The Ethics of Hobbes: As Contained in Selections from His Works

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Ginn, 1898 - Ethics - 377 pages

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Page 355 - Moses' seat : all therefore whatsoever they bid you observe, that observe and do ; but do not ye after their works : for they say, and do not.
Page 145 - The RIGHT OF NATURE, which writers commonly call jus naturale, is the liberty each man hath, to use his own power, as he will himself, for the preservation of his own nature; that is to say, of his own life; and consequently, of doing any thing, which in his own judgment, and reason, he shall conceive to be the aptest means thereunto...
Page 6 - STATE, in Latin CIVITAS, which is but an artificial man; though of greater stature and strength than the natural, for whose protection and defence it was intended; and in which the sovereignty is an artificial soul...
Page 15 - NATURE hath made men so equal in the faculties of body and mind as that, though there be found one man sometimes manifestly stronger in body or of quicker mind than another, yet when all is reckoned together the difference between man and man is not so considerable as that one man can thereupon claim to himself any benefit to which another may not pretend as well as he.
Page 30 - The desires and other passions of man are in themselves no sin. No more are the actions that proceed from those passions, till they know a law that forbids them; which, till laws be made, they cannot know: nor can any law be made till they have agreed upon the person that shall make it.
Page 31 - A law of nature, lex naturalis, is a precept or general rule, found out by reason, by which a man is forbidden to do that which is destructive of his life, or taketh away the means of preserving the same; and to omit that by which he thinketh it may be best preserved.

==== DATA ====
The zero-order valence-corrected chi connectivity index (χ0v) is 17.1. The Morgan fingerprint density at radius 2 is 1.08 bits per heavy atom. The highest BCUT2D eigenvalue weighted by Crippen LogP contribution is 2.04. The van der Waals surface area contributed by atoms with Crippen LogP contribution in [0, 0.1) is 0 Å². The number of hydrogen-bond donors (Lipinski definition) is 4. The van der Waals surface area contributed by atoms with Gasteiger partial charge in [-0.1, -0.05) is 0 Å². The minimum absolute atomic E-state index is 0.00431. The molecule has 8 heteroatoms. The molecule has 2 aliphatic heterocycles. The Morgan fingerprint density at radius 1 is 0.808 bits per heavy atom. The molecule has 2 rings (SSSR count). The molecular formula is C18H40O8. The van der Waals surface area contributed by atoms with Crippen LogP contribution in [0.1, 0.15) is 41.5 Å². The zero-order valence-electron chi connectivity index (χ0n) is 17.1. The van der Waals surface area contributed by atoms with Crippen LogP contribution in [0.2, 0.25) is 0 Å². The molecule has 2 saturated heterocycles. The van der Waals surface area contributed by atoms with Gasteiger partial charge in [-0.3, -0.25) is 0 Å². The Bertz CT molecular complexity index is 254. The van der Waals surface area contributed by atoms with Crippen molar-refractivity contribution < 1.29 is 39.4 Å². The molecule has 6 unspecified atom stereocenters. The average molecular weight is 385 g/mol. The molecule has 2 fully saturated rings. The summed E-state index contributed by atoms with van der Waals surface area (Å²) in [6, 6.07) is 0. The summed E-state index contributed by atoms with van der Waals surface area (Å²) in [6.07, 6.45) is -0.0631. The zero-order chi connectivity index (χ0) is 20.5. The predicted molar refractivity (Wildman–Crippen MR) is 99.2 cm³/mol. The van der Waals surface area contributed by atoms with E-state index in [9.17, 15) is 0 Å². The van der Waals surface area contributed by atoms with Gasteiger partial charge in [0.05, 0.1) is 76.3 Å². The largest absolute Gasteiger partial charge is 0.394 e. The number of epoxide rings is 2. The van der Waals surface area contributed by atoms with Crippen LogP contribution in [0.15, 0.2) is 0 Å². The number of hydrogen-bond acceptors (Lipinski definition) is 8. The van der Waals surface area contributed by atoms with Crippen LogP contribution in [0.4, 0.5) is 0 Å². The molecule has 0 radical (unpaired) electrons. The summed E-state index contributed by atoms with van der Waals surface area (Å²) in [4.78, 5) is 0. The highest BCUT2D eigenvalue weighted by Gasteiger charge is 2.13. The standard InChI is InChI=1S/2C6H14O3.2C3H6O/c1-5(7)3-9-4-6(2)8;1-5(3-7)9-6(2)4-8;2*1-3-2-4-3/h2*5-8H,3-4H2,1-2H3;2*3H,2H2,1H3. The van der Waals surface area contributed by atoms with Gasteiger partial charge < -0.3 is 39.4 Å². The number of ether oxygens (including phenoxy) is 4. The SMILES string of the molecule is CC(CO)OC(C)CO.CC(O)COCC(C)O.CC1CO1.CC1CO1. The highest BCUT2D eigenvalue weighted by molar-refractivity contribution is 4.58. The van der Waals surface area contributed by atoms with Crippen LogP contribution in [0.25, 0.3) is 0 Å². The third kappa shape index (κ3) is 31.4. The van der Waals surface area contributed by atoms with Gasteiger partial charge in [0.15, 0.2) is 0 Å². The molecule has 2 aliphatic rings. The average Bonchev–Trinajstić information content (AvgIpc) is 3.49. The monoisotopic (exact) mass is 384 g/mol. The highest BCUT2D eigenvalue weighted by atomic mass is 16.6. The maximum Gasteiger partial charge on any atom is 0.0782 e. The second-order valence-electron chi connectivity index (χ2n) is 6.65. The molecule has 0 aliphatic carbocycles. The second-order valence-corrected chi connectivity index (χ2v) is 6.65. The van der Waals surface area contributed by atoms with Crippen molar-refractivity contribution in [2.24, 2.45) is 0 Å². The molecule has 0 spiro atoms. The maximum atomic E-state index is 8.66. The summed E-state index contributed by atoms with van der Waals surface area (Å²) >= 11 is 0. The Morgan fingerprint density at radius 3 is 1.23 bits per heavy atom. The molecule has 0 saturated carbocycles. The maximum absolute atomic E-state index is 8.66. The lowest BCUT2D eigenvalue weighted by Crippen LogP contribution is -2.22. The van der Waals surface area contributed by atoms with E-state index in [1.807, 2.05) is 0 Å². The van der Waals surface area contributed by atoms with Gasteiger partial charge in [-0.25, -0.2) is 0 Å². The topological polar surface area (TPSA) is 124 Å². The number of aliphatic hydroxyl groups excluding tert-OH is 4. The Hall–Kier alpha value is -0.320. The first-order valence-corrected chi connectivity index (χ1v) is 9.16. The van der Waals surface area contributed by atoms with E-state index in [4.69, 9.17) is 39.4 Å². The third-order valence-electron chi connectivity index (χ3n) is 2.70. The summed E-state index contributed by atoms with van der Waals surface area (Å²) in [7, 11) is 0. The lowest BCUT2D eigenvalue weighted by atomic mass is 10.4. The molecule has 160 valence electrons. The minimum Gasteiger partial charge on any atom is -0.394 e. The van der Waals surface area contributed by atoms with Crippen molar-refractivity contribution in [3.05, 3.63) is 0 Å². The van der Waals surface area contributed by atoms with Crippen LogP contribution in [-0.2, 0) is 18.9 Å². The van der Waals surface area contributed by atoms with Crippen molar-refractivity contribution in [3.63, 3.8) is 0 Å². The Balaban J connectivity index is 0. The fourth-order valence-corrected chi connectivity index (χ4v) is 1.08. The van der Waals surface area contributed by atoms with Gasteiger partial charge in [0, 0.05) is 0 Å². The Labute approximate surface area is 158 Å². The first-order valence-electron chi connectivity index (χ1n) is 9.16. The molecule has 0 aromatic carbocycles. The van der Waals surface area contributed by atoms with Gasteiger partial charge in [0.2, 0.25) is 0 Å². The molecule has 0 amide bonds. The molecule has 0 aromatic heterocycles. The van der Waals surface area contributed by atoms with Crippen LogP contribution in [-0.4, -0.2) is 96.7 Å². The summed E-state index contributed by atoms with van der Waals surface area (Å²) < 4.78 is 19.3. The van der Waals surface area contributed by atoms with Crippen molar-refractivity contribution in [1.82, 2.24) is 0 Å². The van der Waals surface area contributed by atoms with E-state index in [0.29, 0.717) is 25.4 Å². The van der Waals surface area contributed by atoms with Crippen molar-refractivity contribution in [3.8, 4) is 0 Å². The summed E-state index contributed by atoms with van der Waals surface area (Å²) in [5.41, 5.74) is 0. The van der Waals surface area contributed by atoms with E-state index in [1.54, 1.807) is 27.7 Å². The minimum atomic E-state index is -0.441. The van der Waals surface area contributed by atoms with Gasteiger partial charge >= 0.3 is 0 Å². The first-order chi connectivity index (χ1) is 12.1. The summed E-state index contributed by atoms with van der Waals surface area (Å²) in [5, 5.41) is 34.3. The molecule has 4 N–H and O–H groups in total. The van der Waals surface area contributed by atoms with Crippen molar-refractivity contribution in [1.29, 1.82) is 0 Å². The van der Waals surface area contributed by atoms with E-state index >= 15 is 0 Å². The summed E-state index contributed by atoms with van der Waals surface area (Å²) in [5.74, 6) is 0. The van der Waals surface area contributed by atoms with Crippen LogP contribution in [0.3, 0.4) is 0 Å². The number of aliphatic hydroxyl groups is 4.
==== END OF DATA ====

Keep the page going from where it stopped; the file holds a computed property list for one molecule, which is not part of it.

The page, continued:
Page 31 - Justice, and injustice are none of the faculties neither of the body, nor mind. If they were, they might be in a man that were alone in the world, as well as his senses, and passions. They are qualities, that relate to men in society, not in solitude.
Page 13 - Pity is imagination or fiction of future calamity to ourselves, proceeding from the sense of another man's calamity. But when it lighteth on such as we think have not deserved the same, the compassion is greater, because then there appeareth more probability that the same may happen to us ; for the evil that happeneth to an innocent man may happen to every man.
Page 340 - It was not that this man sinned, or his parents, but that the works of God might be made manifest in him.
Page 177 - THE final cause, end, or design of men, who naturally love liberty, and dominion over others, in the introduction of that restraint upon themselves, in which we see them live in commonwealths, is the foresight of their own preservation, and of a more contented life thereby...

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